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Medicare Part D FAQ

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D is for Drugs! Medicare Part D is prescription drug coverage offered by private insurance companies but approved and regulated by Medicare. Part D coverage will allow you to receive discounts on your monthly prescription costs.

 

 

Since each Part D provider can select which drugs to cover, picking the right Part D plan really depends on what drugs you are currently taking.  We can help you review the plans in your area to figure out which plan is right for you.  If after reviewing our Frequently Asked Questions (FAQ’s) below you would like assistance selecting a part D plan, click here to enter your prescriptions in our part D drug list.  

 

What does Part D cover?

Part D covers some or all of the cost of certain prescription drugs you get at the pharmacy. Specific drugs that are covered vary with your Part D provider. The list of drugs covered under a Part D drug plan is called a formulary and, to be clear, each plan has a different formulary list.  

 

Each insurance company sets not only which drugs they will cover but also the cost of the plan, the deductible and your copay at each pharmacy. 

How Much Does Part D Cost?

Each plan can vary in cost and drugs covered. While there is a wide price range, the average monthly Part D premium for 2020 is around $40.  That being said there are good plans for around $15 a month.  Your monthly premium could be higher or lower based on the plan you select and your income.

 

How much more should I pay if my income is high?

People with higher-income will pay higher premiums for both Part B and prescription drug coverage. The good news is that this increased payment will apply to less than 5% of those on Medicare.

 

The way Medicare determines who pays more is based on the modified adjusted gross income on your tax return. If it is above a certain amount, you will pay a higher monthly premium.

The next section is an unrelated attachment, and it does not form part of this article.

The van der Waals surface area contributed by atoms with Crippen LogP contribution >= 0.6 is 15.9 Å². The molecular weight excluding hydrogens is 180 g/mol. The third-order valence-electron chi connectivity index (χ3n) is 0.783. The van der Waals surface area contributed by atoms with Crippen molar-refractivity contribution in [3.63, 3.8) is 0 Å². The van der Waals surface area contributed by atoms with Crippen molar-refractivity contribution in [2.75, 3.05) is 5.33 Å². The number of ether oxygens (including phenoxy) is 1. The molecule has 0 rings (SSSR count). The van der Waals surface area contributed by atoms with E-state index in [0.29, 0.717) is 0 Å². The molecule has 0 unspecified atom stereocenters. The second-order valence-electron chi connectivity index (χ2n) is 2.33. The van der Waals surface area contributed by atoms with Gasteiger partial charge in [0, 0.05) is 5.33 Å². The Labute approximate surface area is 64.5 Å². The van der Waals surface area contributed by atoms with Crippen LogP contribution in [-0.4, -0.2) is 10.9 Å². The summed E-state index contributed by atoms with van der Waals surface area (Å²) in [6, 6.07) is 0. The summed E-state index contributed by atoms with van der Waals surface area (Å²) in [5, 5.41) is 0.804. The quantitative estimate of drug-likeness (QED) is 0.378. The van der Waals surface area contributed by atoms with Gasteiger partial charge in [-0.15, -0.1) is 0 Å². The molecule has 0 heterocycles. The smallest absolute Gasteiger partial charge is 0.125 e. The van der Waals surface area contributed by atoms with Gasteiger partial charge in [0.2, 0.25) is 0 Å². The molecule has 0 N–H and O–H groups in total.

How do I sign up for Part D?

The short answer is you sign up for Part D prescription coverage over the phone or online.  Before you can enroll for Medicare Part D, however, you must first select a Part D insurance plan and provider. 

 

There are many different Part D plans to choose from, with a wide range of coverage and prices offered.  This is where Senior65.com comes in.  We can help you estimate exactly what each company will charge you for your drugs next year. 

 

To find out which plan is the best for you, first input your drugs here and we will contact you shortly with your best options.  Once you select the right plan for you, we help you enroll right over the phone or send you a secure link to enroll online. 

When do I sign up for Part D?

You should sign up for Part D when you are eligible for Medicare. This means that you are able to enroll during the 7 month period of up to 3 months before your 65th birthday, the month of your birthday and 3 months after.

 

If you don’t have other credible prescription drug coverage through work or spouse, you will have to pay a 1% penalty for late enrollment for every month that you could have enrolled but chose not to. You may consider postponing signing up for Part D if you currently have credible coverage through another source like a retirement plan or the VA. 

Can I switch Medicare Part D plans?

Each year there is an Open Enrollment period (October 15 to December 7) where you can switch Medicare Part D Prescription plans. You will want to look at your Part D provider’s formulary list.

 

The formulary list is the list of all drugs that a plan may will cover. If your monthly premium increases or one of your drugs are no longer covered, you should consider switching Part D plans.

 

As we mentioned, we at Senior65 take care of all of this for you. Contact us 800-930-7956 to review or enroll in Part D at no additional cost to you.

What is the Part D “Donut Hole”?

To understand the Part D Donut Hole, the first thing to realize is that Part D does not cover all of your prescription costs. There are still deductibles and coinsurance (where you pay a % of total costs). Medicare Prescription coverage could save you a lot of money, but this coverage was never designed to cover all of your Rx costs.

 

The Donut Hole is a somewhat misguided (and misspelled) attempt to explain what is known as the Part D Coverage Gap. If your total prescription bills ever reach roughly $4,020 in one year, you will then have arrived at the Part D Coverage Gap and will have to pay 25% of your additional prescription costs. However, if your total Rx bills eventually reach $6,350, your Part D plan will then pay all but 5% of additional cost for the rest of the year.

 

Can’t I just use a Discount card?

 

Senior 65 has recently partnered up with CleverRx to provide you with discounts of up to 80% on your prescription drugs.

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